The NIST PQC team
Before Rainbow can be ready for standardization, its parameters must be adjusted to ensure that it meets its claimed security targets.
In our report we strongly encouraged submitters to provide at least one parameter set that meets category 5. We have previously noted this is NOT a requirement. As we've also already said, the call for proposals specified a set of evaluation criteria, not a set of "rules" or "requirements".
Again, while providing category 5 parameters is not a requirement, the call for proposals did note that "schemes with greater flexibility will meet the needs of more users than less flexible schemes, and therefore, are preferable." It particularly noted that flexibility may include that "It is straightforward to customize the scheme’s parameters to meet a range of security targets and performance goals." Providing category 5 parameters would help to demonstrate that a scheme offers this flexibility.
We are happy to discuss and get feedback from the community on this (and any other) issue. In doing so, we strive to adhere to the principles, processes, and procedures set forth in NISTIR 7977, NIST Cryptographic Standards and Guidelines Development Process. We want the PQC standardization process to be as open and transparent as possible. We encourage discussion on the pqc-forum, but as not everything needs to be on the public forum, we also can be contacted directly at pqc-co...@nist.gov.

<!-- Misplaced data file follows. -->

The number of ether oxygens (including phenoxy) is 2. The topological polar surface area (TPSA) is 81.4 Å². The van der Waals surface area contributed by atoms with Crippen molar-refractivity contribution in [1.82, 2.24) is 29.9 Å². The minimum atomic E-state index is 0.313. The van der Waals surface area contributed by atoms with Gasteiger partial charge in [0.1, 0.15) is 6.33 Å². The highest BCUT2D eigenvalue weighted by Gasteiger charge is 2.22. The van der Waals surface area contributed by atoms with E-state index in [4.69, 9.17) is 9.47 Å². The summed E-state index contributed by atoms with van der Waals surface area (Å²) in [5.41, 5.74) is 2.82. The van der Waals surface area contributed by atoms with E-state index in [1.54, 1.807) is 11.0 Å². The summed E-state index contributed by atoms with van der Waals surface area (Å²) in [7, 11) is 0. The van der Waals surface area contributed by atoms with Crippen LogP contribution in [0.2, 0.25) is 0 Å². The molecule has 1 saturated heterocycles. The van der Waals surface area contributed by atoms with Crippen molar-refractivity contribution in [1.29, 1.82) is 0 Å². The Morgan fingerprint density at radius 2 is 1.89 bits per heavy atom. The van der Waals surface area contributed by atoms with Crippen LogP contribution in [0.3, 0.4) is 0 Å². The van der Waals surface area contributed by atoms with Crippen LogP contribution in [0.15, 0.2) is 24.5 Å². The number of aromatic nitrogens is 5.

In the original Call for Proposals published in 2016, NIST recommended submitters focus on categories 1, 2, and 3. NIST also recommended submitters provide at least one parameter set above category 3. In our latest report published, we encouraged a few teams to include category 5 parameter sets. We don't see this as a "sudden change". These are NOT requirements. Throughout the process we've been in dialogue with various teams as they have adjusted parameter sets. The decisions are always made by the submitters, who can submit what they think best. We gave our current recommendations in our 2nd round report, and don't anticipate making any suggestions for more parameter sets. Submission teams can submit more parameter sets if they choose, although in general, NIST believes that too many parameter sets make evaluation and analysis more difficult.
On Aug 2, 2020, at 2:50 AM, D. J. Bernstein <d...@cr.yp.to> wrote:
(I'm reminded of how one submitter, presumably not having looked at the
numbers, tried to downplay this as "fine-tuning". Useful rule of thumb:
whenever someone uses performance-comparison terminology with unclear
boundaries, ask him what the actual performance numbers are. Very often
such a lack of clarity is a cover for not knowing the facts.)